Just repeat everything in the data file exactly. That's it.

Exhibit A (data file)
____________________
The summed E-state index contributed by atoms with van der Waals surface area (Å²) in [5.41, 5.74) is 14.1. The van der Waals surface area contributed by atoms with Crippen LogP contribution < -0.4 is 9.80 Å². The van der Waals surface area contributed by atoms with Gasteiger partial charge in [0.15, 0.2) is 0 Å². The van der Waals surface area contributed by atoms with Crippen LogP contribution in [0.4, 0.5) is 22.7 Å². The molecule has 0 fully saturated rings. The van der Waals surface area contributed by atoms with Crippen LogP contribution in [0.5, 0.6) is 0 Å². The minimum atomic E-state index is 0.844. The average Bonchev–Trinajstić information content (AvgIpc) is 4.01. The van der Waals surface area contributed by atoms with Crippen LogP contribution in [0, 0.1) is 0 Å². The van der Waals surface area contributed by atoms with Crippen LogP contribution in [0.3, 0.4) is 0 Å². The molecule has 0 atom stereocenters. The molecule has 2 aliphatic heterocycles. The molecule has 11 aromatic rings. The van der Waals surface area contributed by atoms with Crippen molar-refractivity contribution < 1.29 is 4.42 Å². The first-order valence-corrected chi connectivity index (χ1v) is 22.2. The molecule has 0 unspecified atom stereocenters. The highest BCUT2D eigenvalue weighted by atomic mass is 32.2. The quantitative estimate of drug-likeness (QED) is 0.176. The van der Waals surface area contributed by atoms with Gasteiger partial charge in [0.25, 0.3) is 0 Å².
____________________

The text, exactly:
The summed E-state index contributed by atoms with van der Waals surface area (Å²) in [5.41, 5.74) is 14.1. The van der Waals surface area contributed by atoms with Crippen LogP contribution < -0.4 is 9.80 Å². The van der Waals surface area contributed by atoms with Gasteiger partial charge in [0.15, 0.2) is 0 Å². The van der Waals surface area contributed by atoms with Crippen LogP contribution in [0.4, 0.5) is 22.7 Å². The molecule has 0 fully saturated rings. The van der Waals surface area contributed by atoms with Crippen LogP contribution in [0.5, 0.6) is 0 Å². The minimum atomic E-state index is 0.844. The average Bonchev–Trinajstić information content (AvgIpc) is 4.01. The van der Waals surface area contributed by atoms with Crippen LogP contribution in [0, 0.1) is 0 Å². The van der Waals surface area contributed by atoms with Crippen LogP contribution in [0.3, 0.4) is 0 Å². The molecule has 0 atom stereocenters. The molecule has 2 aliphatic heterocycles. The molecule has 11 aromatic rings. The van der Waals surface area contributed by atoms with Crippen molar-refractivity contribution < 1.29 is 4.42 Å². The first-order valence-corrected chi connectivity index (χ1v) is 22.2. The molecule has 0 unspecified atom stereocenters. The highest BCUT2D eigenvalue weighted by atomic mass is 32.2. The quantitative estimate of drug-likeness (QED) is 0.176. The van der Waals surface area contributed by atoms with Gasteiger partial charge in [0.25, 0.3) is 0 Å².